2. In 2008, the Special Rapporteur on the human rights of migrants recommended that the United States consider ratifying the International Convention on the Protection of the Rights of All Migrant Workers and Members of Their Families.
3. CRC recommended that the State consider ratifying Additional Protocols I and II to the Geneva Conventions of 12 August 1949.17
4. The Committee against Torture (CAT) invited the State to reconsider its intention not to become party to the Rome Statute of the International Criminal Court.18 CRC made a similar recommendation.
5. In 2006, CAT recommended that the State ensure that the Convention applies at all times, whether in peace, war or armed conflict20 and that the provisions of the Convention expressed as applicable to “territory under the State party’s jurisdiction” apply to all persons under the effective control of its authorities.
6. In 2006, the Human Rights Committee (HR Committee) encouraged the State to withdraw its reservation to article 6, paragraph 5, of ICCPR, which forbids imposition of the death penalty on offenders who were under the age of 18 when their crimes were committed. Other committees recommended that reservations and understandings to relevant human rights treaties be withdrawn.
B. Constitutional and legislative framework
7. The Working Group of experts on people of African descent noted that the abolition of slavery is not absolute. The Thirteenth amendment allows slavery “as a punishment for crime whereof the party shall have been duly convicted... within the United States, or any place subject to their jurisdiction”.
8. The Committee on the Elimination of Racial Discrimination (CERD) recommended that the State review the definition of racial discrimination used in the federal and state legislation and in court practice, so as to ensure it is consistent with that of the Convention.
9. CRC recommended that the State define and prohibit child prostitution both at federal and state levels.
10. CRC encouraged the State to raise the minimum age for recruitment into the armed forces to 18 years, and recommended that the State ensure that violations of OP-CRC-AC regarding the recruitment and involvement of children in hostilities be explicitly criminalized in its legislation; and that it consider establishing extraterritorial jurisdiction for these crimes.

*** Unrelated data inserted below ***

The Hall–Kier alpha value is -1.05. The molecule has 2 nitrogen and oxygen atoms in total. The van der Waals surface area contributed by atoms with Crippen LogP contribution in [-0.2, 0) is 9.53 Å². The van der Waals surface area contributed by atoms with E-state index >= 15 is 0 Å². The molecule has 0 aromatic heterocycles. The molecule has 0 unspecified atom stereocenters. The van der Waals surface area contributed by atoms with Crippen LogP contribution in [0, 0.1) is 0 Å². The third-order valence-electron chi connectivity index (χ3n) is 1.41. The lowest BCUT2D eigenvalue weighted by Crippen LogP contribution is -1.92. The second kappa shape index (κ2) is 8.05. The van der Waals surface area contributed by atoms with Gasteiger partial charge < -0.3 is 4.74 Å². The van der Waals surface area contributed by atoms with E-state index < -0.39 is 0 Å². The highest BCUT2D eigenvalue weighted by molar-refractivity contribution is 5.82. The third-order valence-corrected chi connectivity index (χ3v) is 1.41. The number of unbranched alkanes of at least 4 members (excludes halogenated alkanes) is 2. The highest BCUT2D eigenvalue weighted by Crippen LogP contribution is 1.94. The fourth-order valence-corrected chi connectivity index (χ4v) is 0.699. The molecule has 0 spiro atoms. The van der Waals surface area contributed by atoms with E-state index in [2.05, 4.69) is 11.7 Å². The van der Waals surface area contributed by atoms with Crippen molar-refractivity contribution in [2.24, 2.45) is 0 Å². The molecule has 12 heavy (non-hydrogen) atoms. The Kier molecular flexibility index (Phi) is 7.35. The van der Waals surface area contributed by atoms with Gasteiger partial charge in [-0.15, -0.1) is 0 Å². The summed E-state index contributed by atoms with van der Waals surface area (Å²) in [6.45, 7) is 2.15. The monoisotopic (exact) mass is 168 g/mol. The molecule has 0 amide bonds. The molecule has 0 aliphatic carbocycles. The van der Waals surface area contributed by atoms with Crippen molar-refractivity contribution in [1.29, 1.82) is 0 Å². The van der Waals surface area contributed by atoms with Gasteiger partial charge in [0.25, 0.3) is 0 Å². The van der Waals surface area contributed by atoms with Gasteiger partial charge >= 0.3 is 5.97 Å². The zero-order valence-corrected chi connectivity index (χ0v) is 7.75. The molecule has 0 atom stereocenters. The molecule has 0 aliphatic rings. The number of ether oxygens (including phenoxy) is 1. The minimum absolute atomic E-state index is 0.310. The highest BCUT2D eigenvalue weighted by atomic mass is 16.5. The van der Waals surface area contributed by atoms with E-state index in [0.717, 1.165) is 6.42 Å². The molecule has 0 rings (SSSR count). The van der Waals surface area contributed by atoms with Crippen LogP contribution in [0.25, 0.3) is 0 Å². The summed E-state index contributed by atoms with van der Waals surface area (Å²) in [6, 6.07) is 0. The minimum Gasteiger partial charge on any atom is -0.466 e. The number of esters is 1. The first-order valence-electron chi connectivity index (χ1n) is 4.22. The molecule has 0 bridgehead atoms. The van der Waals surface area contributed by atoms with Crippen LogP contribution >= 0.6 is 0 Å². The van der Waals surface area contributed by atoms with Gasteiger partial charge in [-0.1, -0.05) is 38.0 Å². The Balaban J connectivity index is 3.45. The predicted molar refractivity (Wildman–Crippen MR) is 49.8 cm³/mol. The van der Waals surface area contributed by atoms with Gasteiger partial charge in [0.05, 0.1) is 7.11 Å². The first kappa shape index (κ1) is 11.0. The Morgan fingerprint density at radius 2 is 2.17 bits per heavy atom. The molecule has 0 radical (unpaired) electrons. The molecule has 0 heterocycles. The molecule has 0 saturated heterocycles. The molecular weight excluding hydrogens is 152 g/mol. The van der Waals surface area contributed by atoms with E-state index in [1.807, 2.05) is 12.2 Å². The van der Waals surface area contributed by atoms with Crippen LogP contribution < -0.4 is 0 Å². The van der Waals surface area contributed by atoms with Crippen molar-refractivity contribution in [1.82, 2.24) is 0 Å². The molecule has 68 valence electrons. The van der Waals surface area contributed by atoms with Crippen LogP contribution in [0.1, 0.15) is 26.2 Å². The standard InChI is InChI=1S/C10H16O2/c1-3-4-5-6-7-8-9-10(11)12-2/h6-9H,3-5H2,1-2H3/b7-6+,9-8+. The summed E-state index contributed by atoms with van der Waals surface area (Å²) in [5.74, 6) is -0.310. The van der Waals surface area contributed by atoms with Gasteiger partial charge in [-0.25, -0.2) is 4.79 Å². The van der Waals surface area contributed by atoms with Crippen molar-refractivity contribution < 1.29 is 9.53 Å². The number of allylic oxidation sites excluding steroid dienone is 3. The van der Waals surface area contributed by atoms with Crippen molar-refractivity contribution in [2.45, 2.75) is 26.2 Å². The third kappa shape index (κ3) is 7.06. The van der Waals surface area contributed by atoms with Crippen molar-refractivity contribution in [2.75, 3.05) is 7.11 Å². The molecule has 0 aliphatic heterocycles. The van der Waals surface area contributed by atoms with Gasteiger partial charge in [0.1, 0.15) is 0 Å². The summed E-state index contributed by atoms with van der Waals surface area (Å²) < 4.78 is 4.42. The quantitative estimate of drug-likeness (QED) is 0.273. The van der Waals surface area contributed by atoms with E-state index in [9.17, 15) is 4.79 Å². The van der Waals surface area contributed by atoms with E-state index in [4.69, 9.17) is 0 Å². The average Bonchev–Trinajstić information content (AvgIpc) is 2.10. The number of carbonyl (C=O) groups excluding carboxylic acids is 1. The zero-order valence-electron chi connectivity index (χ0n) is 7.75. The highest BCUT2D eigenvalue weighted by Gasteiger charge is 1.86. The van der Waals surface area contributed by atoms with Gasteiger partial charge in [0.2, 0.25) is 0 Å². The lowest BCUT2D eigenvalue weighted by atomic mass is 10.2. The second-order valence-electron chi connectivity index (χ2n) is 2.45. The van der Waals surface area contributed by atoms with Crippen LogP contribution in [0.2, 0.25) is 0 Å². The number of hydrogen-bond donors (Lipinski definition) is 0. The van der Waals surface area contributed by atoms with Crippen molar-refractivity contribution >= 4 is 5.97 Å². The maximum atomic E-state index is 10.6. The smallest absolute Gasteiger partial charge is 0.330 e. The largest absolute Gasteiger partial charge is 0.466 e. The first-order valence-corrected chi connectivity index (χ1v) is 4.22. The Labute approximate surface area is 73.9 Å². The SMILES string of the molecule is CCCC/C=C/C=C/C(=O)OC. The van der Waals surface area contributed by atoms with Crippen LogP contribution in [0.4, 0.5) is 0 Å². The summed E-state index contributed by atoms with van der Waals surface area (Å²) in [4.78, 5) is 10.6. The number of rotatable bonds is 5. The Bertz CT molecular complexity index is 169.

C. Institutional and human rights infrastructure
11. As of 12 July 2010, the United States does not have a national human rights institution accredited by the International Coordinating Committee of National Institutions for the Promotion and Protection of Human Rights. CERD recommended that the State consider the establishment of a national human rights institution in accordance with the Paris Principles. CRC31 and the Working Group of experts on people of African descent made similar recommendations.
12. CERD recommended that the State ensure a coordinated approach towards the implementation of the Convention at the federal, state and local levels.33 CAT noted that the State had a federal structure, but recalled that it had the obligation to implement the Convention against Torture in full at the domestic level.34 Likewise, CRC recommended strengthening coordination in the areas covered by OP-CRC-SC, both at federal and state levels.
D. Policy measures
13. CAT recommended that training on all provisions of the Convention be conducted on a regular basis, in particular for personnel involved in the interrogation of suspects.
14. UN-Habitat stated that the Helping Families Save Their Homes Act of 2009 aims to prevent mortgage foreclosures and enhance mortgage credit availability and contains provisions protecting tenants living in foreclosed buildings. Complaints on illegal discrimination on housing rights may be filed through a process administered by the Department of Housing and Urban Development.
II. Promotion and protection of human rights on the ground
A. Cooperation with human rights mechanisms
1. Cooperation with treaty bodies
15. CAT noted with satisfaction the contributions of the United States to the United Nations Voluntary Fund for the Victims of Torture.
2. Cooperation with special procedures.